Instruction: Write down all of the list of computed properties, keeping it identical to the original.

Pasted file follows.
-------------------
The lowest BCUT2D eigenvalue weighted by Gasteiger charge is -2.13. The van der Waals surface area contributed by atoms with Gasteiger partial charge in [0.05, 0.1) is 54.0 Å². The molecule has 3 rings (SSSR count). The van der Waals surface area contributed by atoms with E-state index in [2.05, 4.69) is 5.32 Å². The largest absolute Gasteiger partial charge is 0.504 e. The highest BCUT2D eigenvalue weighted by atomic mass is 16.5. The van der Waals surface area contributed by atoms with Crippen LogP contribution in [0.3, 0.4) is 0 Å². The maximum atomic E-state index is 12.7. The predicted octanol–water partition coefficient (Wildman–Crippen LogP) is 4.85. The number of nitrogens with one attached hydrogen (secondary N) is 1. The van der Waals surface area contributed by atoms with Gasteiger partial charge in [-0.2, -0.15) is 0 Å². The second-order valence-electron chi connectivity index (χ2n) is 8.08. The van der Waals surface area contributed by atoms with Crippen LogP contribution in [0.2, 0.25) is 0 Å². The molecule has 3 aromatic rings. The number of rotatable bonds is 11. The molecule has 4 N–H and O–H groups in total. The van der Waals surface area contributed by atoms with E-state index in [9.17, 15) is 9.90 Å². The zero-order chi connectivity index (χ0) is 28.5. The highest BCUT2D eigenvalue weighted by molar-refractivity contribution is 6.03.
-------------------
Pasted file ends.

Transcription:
The lowest BCUT2D eigenvalue weighted by Gasteiger charge is -2.13. The van der Waals surface area contributed by atoms with Gasteiger partial charge in [0.05, 0.1) is 54.0 Å². The molecule has 3 rings (SSSR count). The van der Waals surface area contributed by atoms with E-state index in [2.05, 4.69) is 5.32 Å². The largest absolute Gasteiger partial charge is 0.504 e. The highest BCUT2D eigenvalue weighted by atomic mass is 16.5. The van der Waals surface area contributed by atoms with Crippen LogP contribution in [0.3, 0.4) is 0 Å². The maximum atomic E-state index is 12.7. The predicted octanol–water partition coefficient (Wildman–Crippen LogP) is 4.85. The number of nitrogens with one attached hydrogen (secondary N) is 1. The van der Waals surface area contributed by atoms with Gasteiger partial charge in [-0.2, -0.15) is 0 Å². The second-order valence-electron chi connectivity index (χ2n) is 8.08. The van der Waals surface area contributed by atoms with Crippen LogP contribution in [0.2, 0.25) is 0 Å². The molecule has 3 aromatic rings. The number of rotatable bonds is 11. The molecule has 4 N–H and O–H groups in total. The van der Waals surface area contributed by atoms with E-state index in [9.17, 15) is 9.90 Å². The zero-order chi connectivity index (χ0) is 28.5. The highest BCUT2D eigenvalue weighted by molar-refractivity contribution is 6.03.